*QE is a more effective tactic than interest-rate cuts for this crisis
*The flow of money is the problem, rather than the cost of money
*Sterling has strengthened and gilt yields have fallen since the MPC’s intervention
The Bank of England Monetary Policy Committee (MPC) made its second emergency intervention yesterday, and it looked necessarily big and bold, given the extraordinary current economic backdrop.
While the cut in interest rates to 0.1% was widely expected, it may be the last – unless circumstances deteriorate even more markedly. This is because new Bank of England governor Andrew Bailey is on record as saying that he regards 0.1% as the “lower bound”, while other MPC members have previously suggested that the lower bound is close to, but above, zero.
Flow of money
Regardless of the actual boundary line, interest-rate cuts should be viewed as largely of symbolic value, rather than being an effective way to combat this kind of crisis; it is not so much the cost of money but the flow of money (and credit) that is the problem currently.
With this in mind, the announcement of a further £200bn in quantitative easing (QE) should be more helpful. That is as big as any previous QE package, and it will be executed as soon as operationally possible, as opposed to previous QE rounds, which were implemented evenly over weeks/months, in accordance with a prearranged timetable. Clearly the MPC’s aim is to ‘take back control’ of gilt yields, which had risen violently in reaction to the substantial fiscal packages announced (and the knock-on effect on gilt issuance), and threatened to make the cost of these measures very expensive. The chart below shows that sterling had been slumping and gilt yields leaping prior to the announcement, but both have recovered somewhat since.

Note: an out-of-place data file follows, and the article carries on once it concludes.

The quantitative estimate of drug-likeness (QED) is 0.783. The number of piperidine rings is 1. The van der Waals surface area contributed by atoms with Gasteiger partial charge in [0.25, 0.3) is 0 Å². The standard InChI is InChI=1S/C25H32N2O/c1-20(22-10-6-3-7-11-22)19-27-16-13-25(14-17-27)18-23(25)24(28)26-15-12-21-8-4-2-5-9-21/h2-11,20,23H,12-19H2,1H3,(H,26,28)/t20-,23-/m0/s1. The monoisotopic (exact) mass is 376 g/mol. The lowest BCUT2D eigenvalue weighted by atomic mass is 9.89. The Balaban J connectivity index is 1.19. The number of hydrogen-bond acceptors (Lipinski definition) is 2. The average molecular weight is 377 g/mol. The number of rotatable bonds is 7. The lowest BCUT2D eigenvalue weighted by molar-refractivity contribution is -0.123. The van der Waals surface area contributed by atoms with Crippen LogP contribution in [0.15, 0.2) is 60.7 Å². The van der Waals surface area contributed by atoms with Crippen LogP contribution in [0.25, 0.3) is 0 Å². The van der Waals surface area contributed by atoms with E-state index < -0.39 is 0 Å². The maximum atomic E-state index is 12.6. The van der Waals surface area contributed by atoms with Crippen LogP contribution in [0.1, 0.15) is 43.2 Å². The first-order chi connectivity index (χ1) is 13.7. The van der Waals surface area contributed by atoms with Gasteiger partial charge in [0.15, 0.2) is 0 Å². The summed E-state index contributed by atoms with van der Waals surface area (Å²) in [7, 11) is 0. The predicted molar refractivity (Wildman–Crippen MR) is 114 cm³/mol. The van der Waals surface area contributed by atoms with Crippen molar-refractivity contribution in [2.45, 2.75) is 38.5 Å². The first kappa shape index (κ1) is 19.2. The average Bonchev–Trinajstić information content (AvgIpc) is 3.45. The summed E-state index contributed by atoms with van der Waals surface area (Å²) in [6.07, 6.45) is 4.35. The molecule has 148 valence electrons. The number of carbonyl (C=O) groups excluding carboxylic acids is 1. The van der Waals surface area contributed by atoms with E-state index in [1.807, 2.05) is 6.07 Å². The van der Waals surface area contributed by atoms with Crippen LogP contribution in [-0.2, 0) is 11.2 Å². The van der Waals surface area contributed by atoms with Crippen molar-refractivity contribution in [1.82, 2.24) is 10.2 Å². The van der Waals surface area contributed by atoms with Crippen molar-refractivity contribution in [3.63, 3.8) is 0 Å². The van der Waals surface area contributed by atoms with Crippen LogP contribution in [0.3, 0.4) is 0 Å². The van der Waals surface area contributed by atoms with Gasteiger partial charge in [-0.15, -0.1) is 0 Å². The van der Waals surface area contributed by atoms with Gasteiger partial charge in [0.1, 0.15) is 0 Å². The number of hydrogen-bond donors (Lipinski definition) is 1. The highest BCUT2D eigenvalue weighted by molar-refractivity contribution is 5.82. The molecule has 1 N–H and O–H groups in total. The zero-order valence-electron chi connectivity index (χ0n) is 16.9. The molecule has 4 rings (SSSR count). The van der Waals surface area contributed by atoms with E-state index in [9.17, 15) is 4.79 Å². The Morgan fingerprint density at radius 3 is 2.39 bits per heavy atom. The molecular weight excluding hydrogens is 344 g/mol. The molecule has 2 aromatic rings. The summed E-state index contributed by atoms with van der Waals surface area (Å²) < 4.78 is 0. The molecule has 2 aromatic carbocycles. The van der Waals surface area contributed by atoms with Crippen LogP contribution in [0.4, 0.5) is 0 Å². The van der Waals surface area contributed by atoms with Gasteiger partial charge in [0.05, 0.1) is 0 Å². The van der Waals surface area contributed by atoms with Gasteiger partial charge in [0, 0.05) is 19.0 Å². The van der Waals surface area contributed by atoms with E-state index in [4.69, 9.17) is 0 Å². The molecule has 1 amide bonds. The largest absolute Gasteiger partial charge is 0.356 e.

Movement of sterling versus euro, and 10-year gilt yields, 16-19 March 2020
Source: Source: Bloomberg, 20/3/20
The MPC explicitly stated that the majority of the £200bn would be spent on buying gilts. Some will go towards corporate bond purchases, and we suspect more will need to be diverted to that channel eventually. For the moment, however, authorities are focused on stabilising the benchmark off which corporate bonds are priced.
Gilt yields continued to rise yesterday, prior to the announcement, but then dropped a little, as desired, before declining further today (Friday). Sterling began a slight recovery against the US dollar, off 35-year lows, and has maintained that strength today, as these moves should help to support the economy through this sharp economic shock. We doubt this will be the end of volatility for sterling assets (or other financial assets), but taken together with fiscal and monetary responses from other major economic blocks, it should help to calm markets.
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